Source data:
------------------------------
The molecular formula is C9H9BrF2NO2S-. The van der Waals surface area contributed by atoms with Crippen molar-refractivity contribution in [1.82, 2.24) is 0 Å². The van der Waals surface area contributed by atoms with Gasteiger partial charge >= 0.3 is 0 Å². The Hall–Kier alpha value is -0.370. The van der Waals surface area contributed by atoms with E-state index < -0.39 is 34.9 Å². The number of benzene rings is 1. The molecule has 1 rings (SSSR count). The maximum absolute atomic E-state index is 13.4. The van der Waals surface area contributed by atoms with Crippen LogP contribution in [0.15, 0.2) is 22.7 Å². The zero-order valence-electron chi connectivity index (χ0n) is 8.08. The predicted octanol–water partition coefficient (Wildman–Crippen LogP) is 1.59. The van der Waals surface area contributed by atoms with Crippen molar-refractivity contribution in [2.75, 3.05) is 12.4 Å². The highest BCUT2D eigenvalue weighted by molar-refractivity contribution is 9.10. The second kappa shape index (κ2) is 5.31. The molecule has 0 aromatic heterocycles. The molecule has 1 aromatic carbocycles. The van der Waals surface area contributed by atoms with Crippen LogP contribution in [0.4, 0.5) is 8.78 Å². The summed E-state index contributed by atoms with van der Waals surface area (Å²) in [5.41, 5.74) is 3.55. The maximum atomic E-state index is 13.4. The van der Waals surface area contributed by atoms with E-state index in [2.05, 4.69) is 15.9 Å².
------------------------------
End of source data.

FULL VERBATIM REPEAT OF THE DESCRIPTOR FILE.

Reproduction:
The molecular formula is C9H9BrF2NO2S-. The van der Waals surface area contributed by atoms with Crippen molar-refractivity contribution in [1.82, 2.24) is 0 Å². The van der Waals surface area contributed by atoms with Gasteiger partial charge >= 0.3 is 0 Å². The Hall–Kier alpha value is -0.370. The van der Waals surface area contributed by atoms with E-state index < -0.39 is 34.9 Å². The number of benzene rings is 1. The molecule has 1 rings (SSSR count). The maximum absolute atomic E-state index is 13.4. The van der Waals surface area contributed by atoms with Crippen LogP contribution in [0.15, 0.2) is 22.7 Å². The zero-order valence-electron chi connectivity index (χ0n) is 8.08. The predicted octanol–water partition coefficient (Wildman–Crippen LogP) is 1.59. The van der Waals surface area contributed by atoms with Crippen molar-refractivity contribution in [2.75, 3.05) is 12.4 Å². The highest BCUT2D eigenvalue weighted by molar-refractivity contribution is 9.10. The second kappa shape index (κ2) is 5.31. The molecule has 0 aromatic heterocycles. The molecule has 1 aromatic carbocycles. The van der Waals surface area contributed by atoms with Crippen LogP contribution in [0.4, 0.5) is 8.78 Å². The summed E-state index contributed by atoms with van der Waals surface area (Å²) in [5.41, 5.74) is 3.55. The maximum atomic E-state index is 13.4. The van der Waals surface area contributed by atoms with E-state index in [2.05, 4.69) is 15.9 Å².